In April 1865, Dorchester's Town Meeting gathered to consider an important civic measure - "to procure…a Corporate Seal of the town." Many modern residents of Dorchester are familiar with that seal, emblazoned with the words "Dorchester 1630" and the Latin motto "Pietate, Literis, Industria," but some may not realize the depth of thought that the men at that 1865 town meeting put into the enduring and proud symbol.
A range of political, historic, and civic considerations compelled Dorchester's leaders to seek a seal testifying to the town's unique history and sense of place in Massachusetts. With the Civil War coming to its savage end and with so many Dorchester families having lost fathers, sons, and brothers on the conflict's far-flung battlefields, local leaders wanted to extol the town's more than 250 years of contribution and sacrifice.
They sought to create a symbol of Dorchester's unique place in the nation's history: "The town of Dorchester…the mother of free public schools, whose patriotism and liberality have been so tried in the early wars with the Indians, with the French in colonial days, in the War of the Revolution, in the Shay's Rebellion, in the last war with England, and in the dreadful war so lately gloriously closed."
A town seal, in the opinion of people from Neponset to Savin Hill, would help to "sacredly preserve the beautiful tribute of her citizens to the memory of sons, who, in obedience to early instructions, and inherited purpose in morality, patriotism, and humanity, have laid down their lives on the altar of their country."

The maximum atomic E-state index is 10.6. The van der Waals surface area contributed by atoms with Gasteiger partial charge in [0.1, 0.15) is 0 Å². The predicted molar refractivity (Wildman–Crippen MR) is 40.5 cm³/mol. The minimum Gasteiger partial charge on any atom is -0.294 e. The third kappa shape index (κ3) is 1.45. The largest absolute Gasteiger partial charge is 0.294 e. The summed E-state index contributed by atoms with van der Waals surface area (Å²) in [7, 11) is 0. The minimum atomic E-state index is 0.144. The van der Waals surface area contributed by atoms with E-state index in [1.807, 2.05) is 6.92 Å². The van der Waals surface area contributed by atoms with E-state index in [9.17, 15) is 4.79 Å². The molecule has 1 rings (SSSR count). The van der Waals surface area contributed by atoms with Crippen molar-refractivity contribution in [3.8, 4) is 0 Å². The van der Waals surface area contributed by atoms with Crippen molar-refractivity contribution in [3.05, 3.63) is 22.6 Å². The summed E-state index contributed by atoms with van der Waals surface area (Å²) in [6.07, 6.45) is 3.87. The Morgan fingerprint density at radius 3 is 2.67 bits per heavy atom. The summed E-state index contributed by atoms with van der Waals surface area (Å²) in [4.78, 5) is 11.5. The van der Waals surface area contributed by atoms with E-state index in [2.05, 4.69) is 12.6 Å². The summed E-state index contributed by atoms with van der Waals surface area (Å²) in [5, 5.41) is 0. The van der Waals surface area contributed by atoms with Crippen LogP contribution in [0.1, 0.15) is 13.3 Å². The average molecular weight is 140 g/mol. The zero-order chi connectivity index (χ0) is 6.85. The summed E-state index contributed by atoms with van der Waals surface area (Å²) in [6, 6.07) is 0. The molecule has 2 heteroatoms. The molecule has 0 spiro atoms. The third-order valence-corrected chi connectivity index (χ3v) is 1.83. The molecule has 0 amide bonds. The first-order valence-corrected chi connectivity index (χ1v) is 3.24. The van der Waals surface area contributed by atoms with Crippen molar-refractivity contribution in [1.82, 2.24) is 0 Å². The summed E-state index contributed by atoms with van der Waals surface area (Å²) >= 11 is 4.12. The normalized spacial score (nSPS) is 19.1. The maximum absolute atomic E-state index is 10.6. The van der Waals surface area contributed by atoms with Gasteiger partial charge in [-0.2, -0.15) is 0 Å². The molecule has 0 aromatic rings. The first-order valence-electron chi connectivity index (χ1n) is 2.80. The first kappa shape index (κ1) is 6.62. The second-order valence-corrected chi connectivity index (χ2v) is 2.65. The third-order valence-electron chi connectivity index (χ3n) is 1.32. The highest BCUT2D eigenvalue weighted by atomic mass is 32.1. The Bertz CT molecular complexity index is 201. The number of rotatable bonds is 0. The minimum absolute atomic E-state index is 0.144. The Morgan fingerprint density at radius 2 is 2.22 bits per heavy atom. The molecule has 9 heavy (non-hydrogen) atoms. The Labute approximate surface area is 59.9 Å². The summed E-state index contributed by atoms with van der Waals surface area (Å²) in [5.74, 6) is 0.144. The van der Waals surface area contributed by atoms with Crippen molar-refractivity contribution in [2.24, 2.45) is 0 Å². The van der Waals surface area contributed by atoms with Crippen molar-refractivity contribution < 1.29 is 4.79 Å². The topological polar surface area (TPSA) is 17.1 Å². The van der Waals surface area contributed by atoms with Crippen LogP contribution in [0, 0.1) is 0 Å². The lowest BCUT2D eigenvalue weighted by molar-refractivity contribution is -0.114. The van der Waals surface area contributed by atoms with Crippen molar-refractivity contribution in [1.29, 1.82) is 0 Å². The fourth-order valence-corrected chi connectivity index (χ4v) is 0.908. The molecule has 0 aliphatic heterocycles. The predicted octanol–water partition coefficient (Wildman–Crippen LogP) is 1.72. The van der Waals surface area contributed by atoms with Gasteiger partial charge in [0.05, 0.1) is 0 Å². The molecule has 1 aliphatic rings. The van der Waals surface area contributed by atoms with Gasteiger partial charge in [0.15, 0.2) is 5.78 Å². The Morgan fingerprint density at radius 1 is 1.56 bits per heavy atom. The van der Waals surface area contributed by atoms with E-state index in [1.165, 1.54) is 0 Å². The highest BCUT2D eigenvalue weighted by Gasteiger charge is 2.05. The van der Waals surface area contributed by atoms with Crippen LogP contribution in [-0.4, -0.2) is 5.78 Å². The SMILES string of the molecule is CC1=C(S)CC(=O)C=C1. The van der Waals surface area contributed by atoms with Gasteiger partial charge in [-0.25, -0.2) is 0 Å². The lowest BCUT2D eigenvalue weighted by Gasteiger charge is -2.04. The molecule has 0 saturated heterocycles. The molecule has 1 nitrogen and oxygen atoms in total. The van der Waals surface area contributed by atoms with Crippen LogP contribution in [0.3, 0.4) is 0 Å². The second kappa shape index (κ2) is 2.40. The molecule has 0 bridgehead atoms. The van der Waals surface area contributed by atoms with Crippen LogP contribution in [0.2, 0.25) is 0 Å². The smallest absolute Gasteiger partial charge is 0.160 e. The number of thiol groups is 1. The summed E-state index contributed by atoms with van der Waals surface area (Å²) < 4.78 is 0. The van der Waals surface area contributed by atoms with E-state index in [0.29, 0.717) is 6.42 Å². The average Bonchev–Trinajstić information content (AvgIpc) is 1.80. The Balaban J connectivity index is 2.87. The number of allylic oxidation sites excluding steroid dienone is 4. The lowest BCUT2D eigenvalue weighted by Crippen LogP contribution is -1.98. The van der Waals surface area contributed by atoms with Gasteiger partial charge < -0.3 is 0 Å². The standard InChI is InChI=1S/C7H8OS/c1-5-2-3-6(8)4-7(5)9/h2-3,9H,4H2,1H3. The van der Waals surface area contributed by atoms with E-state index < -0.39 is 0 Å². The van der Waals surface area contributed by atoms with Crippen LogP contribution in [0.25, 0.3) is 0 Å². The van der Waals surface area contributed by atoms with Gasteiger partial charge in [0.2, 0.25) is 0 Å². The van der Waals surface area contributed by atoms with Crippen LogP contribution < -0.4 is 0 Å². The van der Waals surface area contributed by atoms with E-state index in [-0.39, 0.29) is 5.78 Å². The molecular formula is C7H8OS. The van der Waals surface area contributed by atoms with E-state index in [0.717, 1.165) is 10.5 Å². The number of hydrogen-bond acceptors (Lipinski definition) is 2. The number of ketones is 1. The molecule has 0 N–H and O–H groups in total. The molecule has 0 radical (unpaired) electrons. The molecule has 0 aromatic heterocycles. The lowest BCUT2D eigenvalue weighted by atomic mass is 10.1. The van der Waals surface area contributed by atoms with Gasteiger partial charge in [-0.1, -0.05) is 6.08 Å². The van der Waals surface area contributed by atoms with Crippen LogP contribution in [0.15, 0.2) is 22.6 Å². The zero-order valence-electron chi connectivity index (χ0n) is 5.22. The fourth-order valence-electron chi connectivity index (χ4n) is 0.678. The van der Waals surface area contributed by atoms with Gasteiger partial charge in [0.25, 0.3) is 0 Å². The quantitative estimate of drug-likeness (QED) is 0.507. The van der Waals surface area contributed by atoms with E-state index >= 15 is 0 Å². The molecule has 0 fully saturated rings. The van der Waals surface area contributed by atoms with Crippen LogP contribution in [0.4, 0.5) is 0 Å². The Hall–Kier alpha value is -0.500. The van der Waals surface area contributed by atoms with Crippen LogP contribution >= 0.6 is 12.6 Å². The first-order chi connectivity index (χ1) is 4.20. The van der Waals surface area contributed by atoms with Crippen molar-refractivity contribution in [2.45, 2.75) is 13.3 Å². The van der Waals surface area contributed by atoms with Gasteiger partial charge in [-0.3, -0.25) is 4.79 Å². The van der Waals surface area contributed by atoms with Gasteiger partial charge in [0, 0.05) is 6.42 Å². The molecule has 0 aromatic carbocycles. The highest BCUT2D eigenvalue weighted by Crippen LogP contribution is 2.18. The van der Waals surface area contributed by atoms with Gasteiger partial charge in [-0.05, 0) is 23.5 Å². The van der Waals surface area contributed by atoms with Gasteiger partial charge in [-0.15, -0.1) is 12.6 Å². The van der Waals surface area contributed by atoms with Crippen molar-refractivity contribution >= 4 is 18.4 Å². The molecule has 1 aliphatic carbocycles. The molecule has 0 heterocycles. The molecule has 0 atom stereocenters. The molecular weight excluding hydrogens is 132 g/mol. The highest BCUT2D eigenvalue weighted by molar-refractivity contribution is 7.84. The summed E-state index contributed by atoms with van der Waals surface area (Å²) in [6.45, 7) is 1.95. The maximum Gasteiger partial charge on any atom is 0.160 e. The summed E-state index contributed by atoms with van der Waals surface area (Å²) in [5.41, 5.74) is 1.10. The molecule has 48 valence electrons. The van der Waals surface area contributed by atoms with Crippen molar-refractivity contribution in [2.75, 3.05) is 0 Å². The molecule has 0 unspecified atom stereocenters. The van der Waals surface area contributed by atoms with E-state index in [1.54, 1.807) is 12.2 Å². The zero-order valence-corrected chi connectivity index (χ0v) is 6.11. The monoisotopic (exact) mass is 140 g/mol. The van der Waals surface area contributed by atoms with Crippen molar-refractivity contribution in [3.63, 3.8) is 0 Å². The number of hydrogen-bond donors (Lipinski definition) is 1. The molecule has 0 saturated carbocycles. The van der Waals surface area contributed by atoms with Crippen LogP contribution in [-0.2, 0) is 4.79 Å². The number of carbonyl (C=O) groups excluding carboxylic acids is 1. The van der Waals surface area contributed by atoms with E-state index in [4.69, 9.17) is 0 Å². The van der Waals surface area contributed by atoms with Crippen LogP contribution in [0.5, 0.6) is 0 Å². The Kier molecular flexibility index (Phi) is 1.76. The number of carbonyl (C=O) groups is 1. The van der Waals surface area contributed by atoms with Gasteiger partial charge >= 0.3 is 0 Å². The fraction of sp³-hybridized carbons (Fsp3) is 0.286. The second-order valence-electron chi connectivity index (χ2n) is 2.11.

Along with patriotism, a large band of Dorchester's residents hoped a local seal would reinforce their status as an individual town, for in 1865, the prospect of annexation by Boston was on the horizon. Many locals already lamented that in 1804, "that part of Dorchester's territory lying upon her northern border…including Dorchester Heights," had been appropriated by Boston. In the 1850s, Dorchester leaders had vainly struggled as "Washington Village was swallowed up by the city [Boston]."
With many residents still hoping to fend off further incursions by Boston, a who's who of prominent Dorchester men - Edmund J. Baker, Edmund P. Tileston, Nathan W. Tileston, and others - formed a committee to design a town seal in April 1865. Joining the effort was Dorchester's Antiquarian and Historical Society.
The contingent described their purpose: "Your Committee have sought to emblazon upon the Town Seal such a device as would symbolize the acts which rendered the early settlers of this town a peculiar [particular] people, and objects of gratitude and veneration by their descendants for all time to come."
The centerpiece of the committee's design was a shield embossed near its base with the image of a rough-hewn, thatch-roofed church, without a chimney. In explanation of the church's significance in Dorchester's annals, the committeemen noted: "The early settlers of Dorchester organized themselves as a church at the New Hospital in Plymouth, England, in March of 1630, prior to their embarkation for this country, which act was pre-eminently the cornerstone of the foundation of this town, although they did not arrive here until early in June of that year."